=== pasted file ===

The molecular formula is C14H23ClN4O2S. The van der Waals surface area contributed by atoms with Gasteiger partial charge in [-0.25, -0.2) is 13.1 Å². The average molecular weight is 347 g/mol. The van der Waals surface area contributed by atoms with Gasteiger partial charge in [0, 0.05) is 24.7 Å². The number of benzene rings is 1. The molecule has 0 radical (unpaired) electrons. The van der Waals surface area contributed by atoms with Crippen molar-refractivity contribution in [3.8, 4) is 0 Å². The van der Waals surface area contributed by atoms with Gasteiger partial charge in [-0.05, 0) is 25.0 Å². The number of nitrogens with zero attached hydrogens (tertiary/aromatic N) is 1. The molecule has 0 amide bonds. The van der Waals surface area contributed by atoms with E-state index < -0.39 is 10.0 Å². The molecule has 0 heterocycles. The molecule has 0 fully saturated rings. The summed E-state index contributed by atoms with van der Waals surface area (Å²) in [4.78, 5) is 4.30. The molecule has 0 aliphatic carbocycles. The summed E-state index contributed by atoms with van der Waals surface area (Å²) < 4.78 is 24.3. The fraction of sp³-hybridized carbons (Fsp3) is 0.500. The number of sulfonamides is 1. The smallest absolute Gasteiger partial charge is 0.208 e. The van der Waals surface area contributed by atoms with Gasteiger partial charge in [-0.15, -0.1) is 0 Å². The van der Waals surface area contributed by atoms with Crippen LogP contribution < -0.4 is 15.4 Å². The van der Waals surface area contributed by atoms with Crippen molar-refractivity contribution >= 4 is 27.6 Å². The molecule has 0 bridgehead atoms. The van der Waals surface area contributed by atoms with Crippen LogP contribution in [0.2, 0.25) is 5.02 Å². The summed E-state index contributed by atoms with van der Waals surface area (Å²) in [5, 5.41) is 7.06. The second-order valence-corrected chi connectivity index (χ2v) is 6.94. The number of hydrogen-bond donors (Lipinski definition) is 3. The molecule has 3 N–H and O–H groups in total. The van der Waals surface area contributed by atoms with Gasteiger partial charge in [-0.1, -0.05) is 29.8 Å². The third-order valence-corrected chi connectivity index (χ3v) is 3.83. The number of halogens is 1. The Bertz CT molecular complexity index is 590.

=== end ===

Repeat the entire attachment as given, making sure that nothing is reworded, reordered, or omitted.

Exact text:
The molecular formula is C14H23ClN4O2S. The van der Waals surface area contributed by atoms with Gasteiger partial charge in [-0.25, -0.2) is 13.1 Å². The average molecular weight is 347 g/mol. The van der Waals surface area contributed by atoms with Gasteiger partial charge in [0, 0.05) is 24.7 Å². The number of benzene rings is 1. The molecule has 0 radical (unpaired) electrons. The van der Waals surface area contributed by atoms with Crippen molar-refractivity contribution in [3.8, 4) is 0 Å². The van der Waals surface area contributed by atoms with Gasteiger partial charge in [-0.05, 0) is 25.0 Å². The number of nitrogens with zero attached hydrogens (tertiary/aromatic N) is 1. The molecule has 0 amide bonds. The van der Waals surface area contributed by atoms with E-state index < -0.39 is 10.0 Å². The molecule has 0 heterocycles. The molecule has 0 fully saturated rings. The summed E-state index contributed by atoms with van der Waals surface area (Å²) in [4.78, 5) is 4.30. The molecule has 0 aliphatic carbocycles. The summed E-state index contributed by atoms with van der Waals surface area (Å²) < 4.78 is 24.3. The fraction of sp³-hybridized carbons (Fsp3) is 0.500. The number of sulfonamides is 1. The smallest absolute Gasteiger partial charge is 0.208 e. The van der Waals surface area contributed by atoms with Gasteiger partial charge in [-0.15, -0.1) is 0 Å². The van der Waals surface area contributed by atoms with Crippen LogP contribution < -0.4 is 15.4 Å². The van der Waals surface area contributed by atoms with Crippen molar-refractivity contribution >= 4 is 27.6 Å². The molecule has 0 bridgehead atoms. The van der Waals surface area contributed by atoms with Crippen LogP contribution in [0.2, 0.25) is 5.02 Å². The summed E-state index contributed by atoms with van der Waals surface area (Å²) in [5, 5.41) is 7.06. The second-order valence-corrected chi connectivity index (χ2v) is 6.94. The number of hydrogen-bond donors (Lipinski definition) is 3. The molecule has 3 N–H and O–H groups in total. The van der Waals surface area contributed by atoms with Gasteiger partial charge in [-0.1, -0.05) is 29.8 Å². The third-order valence-corrected chi connectivity index (χ3v) is 3.83. The number of halogens is 1. The Bertz CT molecular complexity index is 590.